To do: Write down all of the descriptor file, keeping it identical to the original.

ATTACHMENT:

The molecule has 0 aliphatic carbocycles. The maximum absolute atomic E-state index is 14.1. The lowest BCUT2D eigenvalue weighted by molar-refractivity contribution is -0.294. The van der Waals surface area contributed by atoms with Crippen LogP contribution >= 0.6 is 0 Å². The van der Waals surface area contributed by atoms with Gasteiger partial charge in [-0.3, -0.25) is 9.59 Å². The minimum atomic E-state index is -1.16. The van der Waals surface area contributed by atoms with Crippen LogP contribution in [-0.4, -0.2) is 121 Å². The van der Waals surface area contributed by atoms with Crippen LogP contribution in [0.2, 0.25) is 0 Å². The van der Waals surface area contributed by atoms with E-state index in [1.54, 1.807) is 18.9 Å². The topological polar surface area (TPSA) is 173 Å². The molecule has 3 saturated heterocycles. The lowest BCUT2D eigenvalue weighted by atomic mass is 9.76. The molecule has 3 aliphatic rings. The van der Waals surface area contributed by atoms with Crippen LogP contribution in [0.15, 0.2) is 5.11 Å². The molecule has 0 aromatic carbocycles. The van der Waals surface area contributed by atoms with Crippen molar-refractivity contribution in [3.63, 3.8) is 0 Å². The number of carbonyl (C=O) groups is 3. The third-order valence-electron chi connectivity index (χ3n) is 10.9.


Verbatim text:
The molecule has 0 aliphatic carbocycles. The maximum absolute atomic E-state index is 14.1. The lowest BCUT2D eigenvalue weighted by molar-refractivity contribution is -0.294. The van der Waals surface area contributed by atoms with Crippen LogP contribution >= 0.6 is 0 Å². The van der Waals surface area contributed by atoms with Gasteiger partial charge in [-0.3, -0.25) is 9.59 Å². The minimum atomic E-state index is -1.16. The van der Waals surface area contributed by atoms with Crippen LogP contribution in [-0.4, -0.2) is 121 Å². The van der Waals surface area contributed by atoms with Crippen LogP contribution in [0.2, 0.25) is 0 Å². The van der Waals surface area contributed by atoms with E-state index in [1.54, 1.807) is 18.9 Å². The topological polar surface area (TPSA) is 173 Å². The molecule has 3 saturated heterocycles. The lowest BCUT2D eigenvalue weighted by atomic mass is 9.76. The molecule has 3 aliphatic rings. The van der Waals surface area contributed by atoms with Crippen LogP contribution in [0.15, 0.2) is 5.11 Å². The molecule has 0 aromatic carbocycles. The van der Waals surface area contributed by atoms with Crippen molar-refractivity contribution in [3.63, 3.8) is 0 Å². The number of carbonyl (C=O) groups is 3. The third-order valence-electron chi connectivity index (χ3n) is 10.9.